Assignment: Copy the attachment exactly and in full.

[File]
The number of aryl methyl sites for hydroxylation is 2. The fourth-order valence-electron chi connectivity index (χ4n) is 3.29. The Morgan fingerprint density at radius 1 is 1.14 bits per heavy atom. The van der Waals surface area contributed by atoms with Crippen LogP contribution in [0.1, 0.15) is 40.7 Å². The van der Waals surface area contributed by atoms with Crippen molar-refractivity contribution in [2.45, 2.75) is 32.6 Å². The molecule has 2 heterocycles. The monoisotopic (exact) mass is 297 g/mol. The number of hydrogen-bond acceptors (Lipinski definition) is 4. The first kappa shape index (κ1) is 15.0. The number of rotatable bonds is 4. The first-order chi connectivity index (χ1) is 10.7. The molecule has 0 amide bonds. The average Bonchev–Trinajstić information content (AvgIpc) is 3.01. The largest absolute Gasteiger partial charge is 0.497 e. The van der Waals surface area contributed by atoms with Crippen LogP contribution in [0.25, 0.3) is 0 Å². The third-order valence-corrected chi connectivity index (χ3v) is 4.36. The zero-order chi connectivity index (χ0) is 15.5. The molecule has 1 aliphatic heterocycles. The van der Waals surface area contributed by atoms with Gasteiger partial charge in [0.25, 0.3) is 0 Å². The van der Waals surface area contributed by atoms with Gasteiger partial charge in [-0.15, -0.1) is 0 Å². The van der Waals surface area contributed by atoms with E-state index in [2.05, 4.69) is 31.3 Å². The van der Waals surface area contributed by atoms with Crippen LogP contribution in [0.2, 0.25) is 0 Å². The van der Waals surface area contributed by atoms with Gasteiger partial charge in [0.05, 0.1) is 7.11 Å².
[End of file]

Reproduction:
The number of aryl methyl sites for hydroxylation is 2. The fourth-order valence-electron chi connectivity index (χ4n) is 3.29. The Morgan fingerprint density at radius 1 is 1.14 bits per heavy atom. The van der Waals surface area contributed by atoms with Crippen LogP contribution in [0.1, 0.15) is 40.7 Å². The van der Waals surface area contributed by atoms with Crippen molar-refractivity contribution in [2.45, 2.75) is 32.6 Å². The molecule has 2 heterocycles. The monoisotopic (exact) mass is 297 g/mol. The number of hydrogen-bond acceptors (Lipinski definition) is 4. The first kappa shape index (κ1) is 15.0. The number of rotatable bonds is 4. The first-order chi connectivity index (χ1) is 10.7. The molecule has 0 amide bonds. The average Bonchev–Trinajstić information content (AvgIpc) is 3.01. The largest absolute Gasteiger partial charge is 0.497 e. The van der Waals surface area contributed by atoms with Crippen LogP contribution in [0.25, 0.3) is 0 Å². The third-order valence-corrected chi connectivity index (χ3v) is 4.36. The zero-order chi connectivity index (χ0) is 15.5. The molecule has 1 aliphatic heterocycles. The van der Waals surface area contributed by atoms with Gasteiger partial charge in [0.25, 0.3) is 0 Å². The van der Waals surface area contributed by atoms with Gasteiger partial charge in [-0.15, -0.1) is 0 Å². The van der Waals surface area contributed by atoms with E-state index in [2.05, 4.69) is 31.3 Å². The van der Waals surface area contributed by atoms with Crippen LogP contribution in [0.2, 0.25) is 0 Å². The van der Waals surface area contributed by atoms with Gasteiger partial charge in [0.05, 0.1) is 7.11 Å².